House Republicans introduce innovation act

House Republicans have introduced legislation aimed at increasing innovation in industry and the health care system, but opponents say the plan fails to address major impediments to the nation's competitiveness.

Rep. Bob Goodlatte (R-Va.), chairman of the House Republican High-Tech Working Group, introduced the Innovation & Competitiveness Act March 1, saying the legislation is intended to bolster the United States’ economic competitiveness in the global marketplace.

The act creates incentives for individuals and businesses to develop new products and services "so that America will remain the world leader in innovation,” Goodlatte said. “This legislation also recognizes that government sometimes is the problem -- not the answer to the problem -- so it also addresses government-imposed hurdles to innovation.”

Goodlatte introduced the legislation at a briefing, with Rep. Lamar Smith (R-Texas), co-chairman of the House Republican High-Tech Working Group, House Science Committee Chairman Sherwood Boehlert (R-NY) and other House leaders.

Smith said, “To compete today, we need to encourage innovation, foster creativity and promote a talented workforce. To do these things, we must remove burdensome regulation and litigation. We must make research and education a priority. And finally, we must lower taxes and protect intellectual property rights.”

The legislation would primarily support research and development efforts in industry. Measures include legal system reforms to shield small businesses from frivolous lawsuits, and expanding the Research and Development Tax Credit to ensure companies have enough money with which to experiment. In addition, tax provisions would limit certain state taxes that interfere with online commerce, which the bill's authors say they believe is essential for U.S. companies to compete with one another.

Incentives for using health information technology, such as interoperable health IT networks, are expected to improve the efficiency of the health care system, reducing the financial burden for businesses.

The legislation also attempts to increase the United States’ talent pool with loan forgiveness for math and science teachers and funding for new science master’s degree programs.

Boehlert said the legislation complements the President Bush’s new innovation agenda.

In his most recent State of the Union address, Bush announced an initiative to stimulate research and development in major scientific areas, including nanotechnology, supercomputing and alternative energy sources. The three-part program, called the American Competitiveness Initiative, focuses on R&D, education, and workforce and immigration policies. Its chief goal is to double the federal commitment to critical basic research programs in the physical sciences in the next 10 years.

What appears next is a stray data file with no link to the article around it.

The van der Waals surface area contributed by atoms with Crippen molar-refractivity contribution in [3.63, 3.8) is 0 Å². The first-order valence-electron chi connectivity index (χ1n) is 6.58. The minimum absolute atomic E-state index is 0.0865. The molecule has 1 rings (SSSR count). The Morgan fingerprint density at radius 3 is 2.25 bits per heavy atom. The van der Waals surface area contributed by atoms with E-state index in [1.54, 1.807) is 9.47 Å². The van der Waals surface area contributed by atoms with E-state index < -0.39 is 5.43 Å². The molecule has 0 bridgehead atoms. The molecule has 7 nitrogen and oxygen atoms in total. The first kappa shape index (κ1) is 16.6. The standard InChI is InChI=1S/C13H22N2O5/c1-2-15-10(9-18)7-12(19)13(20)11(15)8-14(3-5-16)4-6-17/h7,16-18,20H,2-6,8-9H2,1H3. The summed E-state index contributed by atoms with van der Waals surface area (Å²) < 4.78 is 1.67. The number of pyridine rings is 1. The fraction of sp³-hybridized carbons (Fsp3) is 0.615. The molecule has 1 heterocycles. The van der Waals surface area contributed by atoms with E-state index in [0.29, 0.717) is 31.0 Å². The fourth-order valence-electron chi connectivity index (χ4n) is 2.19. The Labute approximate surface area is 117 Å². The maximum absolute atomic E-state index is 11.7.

Boehlert’s committee is responsible for implementing Bush’s agenda through additional legislation. Those bills, expected to be introduced by the end of May, would invest in the National Science Foundation, the Department of Energy Office of Science and the National Institute of Standards and Technology.

The committee will hold a hearing next week on the proposal to create the Advanced Research Projects Agency–Energy, a new research entity in the Department of Energy, known as ARPA-E.

“While we are still doing our homework and examining our options, legislation could include authorizing the 10-year investment plan proposed by the president, setting aside funds for transformational research and young researchers, and directing some research funds to topics of national priority, including energy research,” Boehlert said.

Provisions would also promote science and math education in government agencies, grades K-12 and undergraduate institutions.

House Democrats, however, said Goodlatte’s legislation and the president's agenda fall short in key areas.

Rep. Nancy Pelosi (D-Calif.), the House minority leader, said the plan includes no proposals for universal broadband access, or new ideas to address the country's dependence on oil. There are no steps to ensure long-term improvements for the patent system, or changes to immigration laws to ensure that the brightest scientists and technologists in other nations are able to contribute to U.S. innovation, she added.

She said Republicans and Democrats can formulate a better package through cooperation.

House Democrats stand ready to work collaboratively with Republicans in Congress and the White House to create a more comprehensive agenda for innovation and competitiveness, Pelosi said in a statement released in response to Goodlatte's legislation.


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